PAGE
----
To be clear, I’m not suggesting Miller, Kirby, and Gilbert need pampering - they don’t. But it’s reasonable to expect management will exercise caution with its three young guns. After all, Seattle’s success this season and in future campaigns hinges on the availability and effectiveness of its top starting pitchers.
If the need arises this season, there are potential minor-league options to help shore-up the rotation. The Mariners have already plucked Miller and reliever Juan Then out of Arkansas, plus reliever Prelander Berroa may not be far behind.
Two potential call-ups often mentioned by fans, the blogosphere, and the media as candidates to help the rotation this year are Bryan Woo and Emerson Hancock. Dipoto recently suggested either prospect could pitch in the majors right now. The Mariners currently have the luxury of not needing them.
“The pitching that we thought was pooling up in Double-A has manifested. Miller’s already in the big leagues, the others are off to a terrific start. And they can pitch for any other team in the big leagues almost immediately. But right now, when you have the kind of pitching we have, there’s probably not a direct route for them to be in Seattle anytime in the immediate future.” - Jerry Dipoto
Beyond the promising young starters down on the farm, there are other internal options the organization could potentially turn to in a pinch. Darren McCaughan and Tommy Milone are examples of such players.
We’ve already seen the 36-year-old Milone make a start in Seattle this year. McCaughan has one relief appearance with the Mariners in 2023. But he’s been starting games with Tacoma this season and started a contest with the big-league club in 2021.
A strength until it isn’t
Some fans may view Seattle’s rotational depth as an embarrassment of riches. An asset that should be used to add a bat via trade this summer. True, the starting pitching situation looks great today. But it could quickly change in a bad way. To see what I mean, look at the last three World Series winners.
McCullers has yet to pitch this season, is expected to return around the All-Star break. It’s important to note the right-hander has made 25-plus starts just once (2021) since debuting in 2015. Last season, he started just eight contests. Urquidy (shoulder) also projects to return sometime in July. Unfortunately, Garcia is lost for the season after undergoing Tommy John surgery.
Rookies Hunter Brown and J.P. France have stepped in to fill the void created by injuries. Brandon Bielak has also helped. But Houston lacks further depth behind the names we’ve mentioned. Another starter going down or becoming ineffective could have a cascading effect on both the starting staff and bullpen.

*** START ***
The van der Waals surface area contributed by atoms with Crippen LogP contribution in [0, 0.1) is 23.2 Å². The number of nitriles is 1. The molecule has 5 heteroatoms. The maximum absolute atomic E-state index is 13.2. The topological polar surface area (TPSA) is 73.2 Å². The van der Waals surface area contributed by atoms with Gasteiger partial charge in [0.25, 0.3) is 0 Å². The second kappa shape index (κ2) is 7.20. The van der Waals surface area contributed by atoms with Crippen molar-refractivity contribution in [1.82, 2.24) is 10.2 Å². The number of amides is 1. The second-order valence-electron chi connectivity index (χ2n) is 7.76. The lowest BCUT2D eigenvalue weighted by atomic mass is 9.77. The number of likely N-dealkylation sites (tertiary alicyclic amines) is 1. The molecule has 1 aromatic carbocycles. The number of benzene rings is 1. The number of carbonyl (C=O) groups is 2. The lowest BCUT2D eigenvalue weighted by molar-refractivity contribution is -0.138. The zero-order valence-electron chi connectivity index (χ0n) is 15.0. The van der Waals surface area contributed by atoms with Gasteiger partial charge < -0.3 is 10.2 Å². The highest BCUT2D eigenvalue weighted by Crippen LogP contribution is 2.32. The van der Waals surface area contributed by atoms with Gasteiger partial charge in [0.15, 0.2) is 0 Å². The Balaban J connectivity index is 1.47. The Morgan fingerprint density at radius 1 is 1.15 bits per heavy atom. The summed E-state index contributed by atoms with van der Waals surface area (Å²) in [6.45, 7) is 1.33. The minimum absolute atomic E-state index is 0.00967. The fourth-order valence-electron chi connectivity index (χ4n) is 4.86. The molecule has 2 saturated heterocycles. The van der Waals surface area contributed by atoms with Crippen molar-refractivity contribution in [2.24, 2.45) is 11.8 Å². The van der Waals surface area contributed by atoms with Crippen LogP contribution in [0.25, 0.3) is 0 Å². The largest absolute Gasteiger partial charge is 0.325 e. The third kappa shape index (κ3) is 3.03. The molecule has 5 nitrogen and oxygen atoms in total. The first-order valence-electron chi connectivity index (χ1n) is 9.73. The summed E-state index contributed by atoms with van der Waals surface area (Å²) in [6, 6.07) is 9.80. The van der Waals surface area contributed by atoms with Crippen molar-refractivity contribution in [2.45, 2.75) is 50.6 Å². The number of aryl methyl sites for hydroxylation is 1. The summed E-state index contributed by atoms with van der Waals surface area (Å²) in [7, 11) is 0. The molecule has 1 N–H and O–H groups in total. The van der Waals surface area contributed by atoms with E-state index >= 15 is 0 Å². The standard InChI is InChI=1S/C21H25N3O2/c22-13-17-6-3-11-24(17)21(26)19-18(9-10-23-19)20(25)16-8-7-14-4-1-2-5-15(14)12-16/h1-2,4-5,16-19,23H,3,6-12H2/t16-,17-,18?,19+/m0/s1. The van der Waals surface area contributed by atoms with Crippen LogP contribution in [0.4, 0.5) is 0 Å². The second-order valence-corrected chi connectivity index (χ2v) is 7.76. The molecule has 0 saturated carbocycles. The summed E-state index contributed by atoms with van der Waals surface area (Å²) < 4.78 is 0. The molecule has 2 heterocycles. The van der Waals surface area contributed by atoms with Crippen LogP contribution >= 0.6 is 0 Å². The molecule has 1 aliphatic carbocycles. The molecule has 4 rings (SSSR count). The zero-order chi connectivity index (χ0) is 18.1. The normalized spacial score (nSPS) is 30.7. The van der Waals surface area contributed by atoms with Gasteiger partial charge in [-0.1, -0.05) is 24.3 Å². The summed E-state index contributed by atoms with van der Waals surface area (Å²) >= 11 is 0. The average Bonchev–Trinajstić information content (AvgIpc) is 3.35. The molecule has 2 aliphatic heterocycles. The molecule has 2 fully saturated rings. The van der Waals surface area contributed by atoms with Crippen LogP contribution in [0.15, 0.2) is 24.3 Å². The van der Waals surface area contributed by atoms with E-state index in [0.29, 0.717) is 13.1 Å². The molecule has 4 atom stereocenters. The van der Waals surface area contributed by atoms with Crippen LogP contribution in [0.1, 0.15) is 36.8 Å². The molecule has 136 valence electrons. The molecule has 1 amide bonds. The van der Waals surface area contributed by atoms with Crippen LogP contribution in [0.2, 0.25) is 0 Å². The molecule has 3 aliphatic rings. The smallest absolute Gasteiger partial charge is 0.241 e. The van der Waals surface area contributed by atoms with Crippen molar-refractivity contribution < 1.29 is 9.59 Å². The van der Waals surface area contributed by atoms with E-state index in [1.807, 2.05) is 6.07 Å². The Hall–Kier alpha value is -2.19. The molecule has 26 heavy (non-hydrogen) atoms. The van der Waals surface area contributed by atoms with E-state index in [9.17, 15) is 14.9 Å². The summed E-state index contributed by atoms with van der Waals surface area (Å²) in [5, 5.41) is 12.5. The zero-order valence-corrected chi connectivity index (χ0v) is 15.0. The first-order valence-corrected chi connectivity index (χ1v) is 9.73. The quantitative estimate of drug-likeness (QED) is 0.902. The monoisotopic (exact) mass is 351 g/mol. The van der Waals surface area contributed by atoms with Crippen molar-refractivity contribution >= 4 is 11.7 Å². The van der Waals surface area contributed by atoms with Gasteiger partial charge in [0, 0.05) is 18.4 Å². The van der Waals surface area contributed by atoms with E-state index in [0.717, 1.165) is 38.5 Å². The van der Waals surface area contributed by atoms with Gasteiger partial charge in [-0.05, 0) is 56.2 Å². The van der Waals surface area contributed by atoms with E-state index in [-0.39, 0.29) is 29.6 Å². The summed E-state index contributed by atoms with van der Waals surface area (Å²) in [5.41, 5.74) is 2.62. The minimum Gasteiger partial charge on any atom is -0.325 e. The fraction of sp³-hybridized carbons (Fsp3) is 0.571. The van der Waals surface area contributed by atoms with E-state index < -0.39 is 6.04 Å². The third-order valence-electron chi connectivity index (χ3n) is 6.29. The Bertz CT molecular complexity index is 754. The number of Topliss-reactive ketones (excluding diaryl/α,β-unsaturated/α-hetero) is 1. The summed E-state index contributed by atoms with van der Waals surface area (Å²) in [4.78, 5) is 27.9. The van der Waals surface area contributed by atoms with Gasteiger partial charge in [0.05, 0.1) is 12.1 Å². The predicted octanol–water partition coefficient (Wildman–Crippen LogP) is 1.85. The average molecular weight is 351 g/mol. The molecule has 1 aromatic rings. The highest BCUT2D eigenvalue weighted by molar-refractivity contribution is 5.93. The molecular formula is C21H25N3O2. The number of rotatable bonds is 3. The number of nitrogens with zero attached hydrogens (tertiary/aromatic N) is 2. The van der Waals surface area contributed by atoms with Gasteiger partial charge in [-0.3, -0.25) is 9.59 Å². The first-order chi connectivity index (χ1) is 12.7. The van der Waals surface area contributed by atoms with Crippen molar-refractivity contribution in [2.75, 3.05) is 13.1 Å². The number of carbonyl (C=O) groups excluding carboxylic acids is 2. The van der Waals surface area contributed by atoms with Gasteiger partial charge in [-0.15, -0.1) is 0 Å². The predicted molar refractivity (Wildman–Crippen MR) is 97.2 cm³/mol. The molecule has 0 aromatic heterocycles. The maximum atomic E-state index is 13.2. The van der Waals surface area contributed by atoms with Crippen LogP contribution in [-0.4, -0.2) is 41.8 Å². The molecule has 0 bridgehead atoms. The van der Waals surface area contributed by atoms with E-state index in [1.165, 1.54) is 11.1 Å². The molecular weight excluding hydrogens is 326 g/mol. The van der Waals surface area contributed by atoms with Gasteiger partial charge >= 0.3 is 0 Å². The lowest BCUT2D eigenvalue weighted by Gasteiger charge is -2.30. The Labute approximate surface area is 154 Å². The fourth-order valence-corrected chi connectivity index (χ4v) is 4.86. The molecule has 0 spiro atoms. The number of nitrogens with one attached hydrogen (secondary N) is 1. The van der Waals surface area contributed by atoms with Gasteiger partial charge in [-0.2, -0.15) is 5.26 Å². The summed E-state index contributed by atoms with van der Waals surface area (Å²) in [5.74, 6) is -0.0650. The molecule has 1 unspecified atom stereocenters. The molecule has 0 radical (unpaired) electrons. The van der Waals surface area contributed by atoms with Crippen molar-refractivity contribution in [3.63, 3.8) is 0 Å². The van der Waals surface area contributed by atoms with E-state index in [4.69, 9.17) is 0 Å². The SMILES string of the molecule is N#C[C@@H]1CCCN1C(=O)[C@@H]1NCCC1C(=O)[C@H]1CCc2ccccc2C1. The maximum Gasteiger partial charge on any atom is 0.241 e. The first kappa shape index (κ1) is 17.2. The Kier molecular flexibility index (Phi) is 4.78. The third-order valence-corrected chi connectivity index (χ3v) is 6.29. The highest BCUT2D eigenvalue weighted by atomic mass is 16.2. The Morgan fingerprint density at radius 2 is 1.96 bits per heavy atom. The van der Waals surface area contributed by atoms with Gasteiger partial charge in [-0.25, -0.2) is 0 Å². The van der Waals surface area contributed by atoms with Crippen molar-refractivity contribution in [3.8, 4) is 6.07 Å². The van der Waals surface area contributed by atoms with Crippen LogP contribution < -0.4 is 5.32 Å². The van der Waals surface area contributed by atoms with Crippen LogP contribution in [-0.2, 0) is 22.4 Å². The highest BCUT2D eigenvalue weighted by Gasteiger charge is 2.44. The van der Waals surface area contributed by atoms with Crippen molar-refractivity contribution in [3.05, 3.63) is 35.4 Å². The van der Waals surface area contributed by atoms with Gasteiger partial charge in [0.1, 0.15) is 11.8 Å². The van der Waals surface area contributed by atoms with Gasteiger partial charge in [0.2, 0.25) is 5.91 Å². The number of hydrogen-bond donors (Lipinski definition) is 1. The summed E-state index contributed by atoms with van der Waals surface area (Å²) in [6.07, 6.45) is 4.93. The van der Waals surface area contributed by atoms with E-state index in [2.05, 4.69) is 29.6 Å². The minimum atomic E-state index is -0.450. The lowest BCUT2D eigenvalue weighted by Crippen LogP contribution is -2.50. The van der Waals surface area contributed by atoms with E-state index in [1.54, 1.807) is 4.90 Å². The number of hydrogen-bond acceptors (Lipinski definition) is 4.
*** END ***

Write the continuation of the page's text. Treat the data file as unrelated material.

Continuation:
As a result, Atlanta has been scrambling to field a full rotation recently. But a measure of relief is on the way. Michael Soroka, who hasn’t pitched in the majors since 2020 due to a pair of ruptures of his right Achilles and multiple surgeries, may return this week.
The Dodgers, viewed by many as the preeminent organization in baseball, are experiencing a pressurized situation with their rotation.
As with the Braves, Los Angeles has been challenged to maintain its rotation after a surge of injuries. In recent days, the club lost Dustin May (flexor strain) and Julio Urías (hamstring). Other starters currently sidelined include Michael Grove (groin) and Ryan Pepiot (oblique).
If it appears I’m attempting to scare fans in favor of trading starting pitching, I am. Drawing on the strength of an organization to address an area in need makes sense. But consider this: young, controllable starting pitching is baseball’s rarest commodity.
Some might argue the Astros, Dodgers, and Braves are managing to win despite the injury losses we just discussed. Fair point, although these organizations have been hesitant to trade starting pitching equity in recent seasons and are still on the brink of running out of starters.
In the last 15 months, Seattle has dealt Justin Dunn, plus minor-league starters Levi Stoudt, Adam Macko, Brandon Williamson, and Connor Phillips to land Castillo, Eugenio Suárez, Jesse Winker, and Teoscar Hernández. On top of that, the team has lost Robbie Ray and Easton McGee to Tommy John surgery this year.
Perhaps management taps into the pitching well again to improve this year’s roster. But in closing, I’ll offer the following words of advice for fans advocating a summertime arms deal by the Mariners.
Be careful what you ask for.
My Oh My…